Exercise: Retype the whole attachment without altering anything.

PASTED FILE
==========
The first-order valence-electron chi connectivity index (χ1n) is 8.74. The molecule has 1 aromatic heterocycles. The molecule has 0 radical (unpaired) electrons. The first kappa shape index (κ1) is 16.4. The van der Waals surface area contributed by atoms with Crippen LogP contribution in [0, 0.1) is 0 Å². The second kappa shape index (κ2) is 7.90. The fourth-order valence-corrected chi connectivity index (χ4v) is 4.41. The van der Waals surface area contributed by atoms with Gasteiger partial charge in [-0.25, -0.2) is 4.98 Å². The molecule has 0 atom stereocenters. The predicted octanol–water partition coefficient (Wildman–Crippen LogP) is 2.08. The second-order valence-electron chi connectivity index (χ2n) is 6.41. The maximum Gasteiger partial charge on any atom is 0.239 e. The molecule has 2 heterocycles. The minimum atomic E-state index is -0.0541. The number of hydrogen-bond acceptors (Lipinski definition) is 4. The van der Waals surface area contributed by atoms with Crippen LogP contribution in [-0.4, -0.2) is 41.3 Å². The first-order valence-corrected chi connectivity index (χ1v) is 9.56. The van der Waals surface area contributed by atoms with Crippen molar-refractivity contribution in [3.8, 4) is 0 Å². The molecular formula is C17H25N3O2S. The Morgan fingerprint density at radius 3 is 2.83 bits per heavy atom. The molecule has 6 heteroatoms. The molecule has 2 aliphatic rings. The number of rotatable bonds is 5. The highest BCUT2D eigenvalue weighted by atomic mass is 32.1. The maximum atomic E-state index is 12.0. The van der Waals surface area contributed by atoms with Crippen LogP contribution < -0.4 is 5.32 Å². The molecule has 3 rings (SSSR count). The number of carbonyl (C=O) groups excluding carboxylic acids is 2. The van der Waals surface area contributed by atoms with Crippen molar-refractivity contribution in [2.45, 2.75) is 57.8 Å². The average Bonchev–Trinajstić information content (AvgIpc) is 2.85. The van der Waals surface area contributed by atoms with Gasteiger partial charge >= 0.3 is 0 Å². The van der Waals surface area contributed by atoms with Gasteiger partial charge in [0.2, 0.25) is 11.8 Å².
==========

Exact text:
The first-order valence-electron chi connectivity index (χ1n) is 8.74. The molecule has 1 aromatic heterocycles. The molecule has 0 radical (unpaired) electrons. The first kappa shape index (κ1) is 16.4. The van der Waals surface area contributed by atoms with Crippen LogP contribution in [0, 0.1) is 0 Å². The second kappa shape index (κ2) is 7.90. The fourth-order valence-corrected chi connectivity index (χ4v) is 4.41. The van der Waals surface area contributed by atoms with Gasteiger partial charge in [-0.25, -0.2) is 4.98 Å². The molecule has 0 atom stereocenters. The predicted octanol–water partition coefficient (Wildman–Crippen LogP) is 2.08. The second-order valence-electron chi connectivity index (χ2n) is 6.41. The maximum Gasteiger partial charge on any atom is 0.239 e. The molecule has 2 heterocycles. The minimum atomic E-state index is -0.0541. The number of hydrogen-bond acceptors (Lipinski definition) is 4. The van der Waals surface area contributed by atoms with Crippen LogP contribution in [-0.4, -0.2) is 41.3 Å². The first-order valence-corrected chi connectivity index (χ1v) is 9.56. The van der Waals surface area contributed by atoms with Crippen molar-refractivity contribution in [3.8, 4) is 0 Å². The molecular formula is C17H25N3O2S. The Morgan fingerprint density at radius 3 is 2.83 bits per heavy atom. The molecule has 6 heteroatoms. The molecule has 2 aliphatic rings. The number of rotatable bonds is 5. The highest BCUT2D eigenvalue weighted by atomic mass is 32.1. The maximum atomic E-state index is 12.0. The van der Waals surface area contributed by atoms with Crippen LogP contribution < -0.4 is 5.32 Å². The molecule has 3 rings (SSSR count). The number of carbonyl (C=O) groups excluding carboxylic acids is 2. The van der Waals surface area contributed by atoms with Crippen molar-refractivity contribution in [2.45, 2.75) is 57.8 Å². The average Bonchev–Trinajstić information content (AvgIpc) is 2.85. The van der Waals surface area contributed by atoms with Gasteiger partial charge >= 0.3 is 0 Å². The van der Waals surface area contributed by atoms with Gasteiger partial charge in [0.2, 0.25) is 11.8 Å².